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Money Matters




November 09, 2018
Friday PM

jpg Money Matters by Mary Lynn Dahl

Mary Lynn Dahl

(SitNews) Ketchikan, Alaska - For years the accepted norm for investment of a portfolio was to allocate more to stocks and less to bonds at younger ages and then gradually reverse the percentages as one got older. Generally, a person in his/her twenties or thirties would be told to have 70% to 80% in stocks and 30% to 20% in bonds. The reason for this percentage mix was that stocks offer more potential for growth while bonds offer more potential for income. In addition, stocks were viewed as riskier than bonds. Usually, older investors seek income to replace earnings when they retire, so the gradual switch from stocks to bonds, targeting a mix of 30%-20% in stocks and 70% - 80% in bonds made sense for many people.

There was a lot of truth in these assumptions, such as stocks having more growth potential than bonds, but particularly that bonds offered more income and were less risky than stocks, but today, that has been shown not to be the case. Today, bonds have as much and sometimes more risk attached to them than many stocks and frequently pay less in interest income than stocks pay in dividend income. Why is this true? What has changed?

For one thing, bonds in the past were pretty straightforward and simple. New bonds are sold at “par”, which is a unit of $100 or $1,000. A bond is a loan made by an investor, to a corporation or government agency, paid back over time, with interest. The longer the payback period, the higher interest rate the bond would pay. For example, a bond that matured in 5 years might pay 5% interest but a bond with a 10 year maturity date could pay 6.5% interest. The reason that longer term bonds paid more interest is that there is more risk that interest rates will change over 10 years than over 5 years, and if rates do change, the change will be greater over the longer period of time than over the shorter period of time. Changing interest rates make the bond worth more or less than the investor originally paid for it, so there is risk of loss of principal when this happens to a bond. Bonds in the past were rated for risk with an A, B C and F rating system that anyone could understand. Most bond investors in days past simply held their bonds to maturity and accepted whatever interest rate they got.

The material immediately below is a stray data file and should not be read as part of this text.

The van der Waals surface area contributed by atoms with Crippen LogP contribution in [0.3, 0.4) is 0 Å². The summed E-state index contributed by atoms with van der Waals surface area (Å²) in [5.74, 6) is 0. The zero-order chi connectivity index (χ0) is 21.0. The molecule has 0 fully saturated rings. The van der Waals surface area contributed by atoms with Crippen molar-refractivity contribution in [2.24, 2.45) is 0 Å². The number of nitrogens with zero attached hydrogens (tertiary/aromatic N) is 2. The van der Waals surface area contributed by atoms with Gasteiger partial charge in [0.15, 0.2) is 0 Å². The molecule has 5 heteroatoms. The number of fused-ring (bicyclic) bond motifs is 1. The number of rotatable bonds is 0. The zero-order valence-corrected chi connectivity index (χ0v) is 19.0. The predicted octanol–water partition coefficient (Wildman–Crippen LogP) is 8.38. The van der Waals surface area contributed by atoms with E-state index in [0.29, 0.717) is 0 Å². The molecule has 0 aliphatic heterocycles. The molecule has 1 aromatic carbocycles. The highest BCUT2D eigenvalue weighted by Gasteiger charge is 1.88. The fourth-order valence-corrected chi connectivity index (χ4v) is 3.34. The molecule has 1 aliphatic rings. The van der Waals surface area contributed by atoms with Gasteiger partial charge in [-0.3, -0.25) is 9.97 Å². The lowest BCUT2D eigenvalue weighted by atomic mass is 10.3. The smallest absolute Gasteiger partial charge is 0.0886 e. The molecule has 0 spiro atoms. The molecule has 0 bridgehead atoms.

Today, however, bonds have morphed. They are no longer simple. They can be straightforward government or corporate bonds, but they can also be a packaged mix of all kinds of exotic loans based on multiple layers of investors who are betting (literally) on various outcomes of different strategies that no one fully understands. This is not traditional investing and these are not traditional bonds. The fact that they make up a significant part of the bond market today adds a layer of risk that would have been unthinkable decades ago. This kind of risk is more difficult to identify and define, so bond investors need to be far more savvy and alert to bond risks than in the past. Risky bonds are referred to as “junk bonds”, for a reason, and pay higher interest rates, as incentive to offset the risk they carry. High quality bonds with less risk pay lower interest rates.

Bonds have traditionally been used in a portfolio to create income, especially for a retired person wanting to get a check every month starting at retirement. This was a typical and common way to fund retirement for many people. For example, an investor would invest $100,000 in a portfolio of 10 year bonds paying 6% interest and know that she/he would get a check every month for $500. It was easy and simple, and if the bond was high quality, there was little risk of default or loss of principal.

Today, it is possible to get only about 2.5% - 3% on a high quality government bond, but for most portfolios, this is not enough. In particular, when a retiree reaches age 70 ½ years of age, he/she is required by the IRS to take a minimum annual distribution (RMD)of at least 4%. This percentage goes up as the retiree ages, so it will climb to 5% and 6% and higher as the years go by. If the bond portfolio only produces 3% in interest, it will not be enough. That means that the retiree will have to take the rest out of principal. Eroding principal is the wrong thing to do with a retirement account, until reaching a very old age, such as 85 or 90, because of the risk of outliving your money. People are living to much older ages today, and can, in fact, run out of money if they spend down the principal of a portfolio that is supposed to produce income on which to live indefinitely.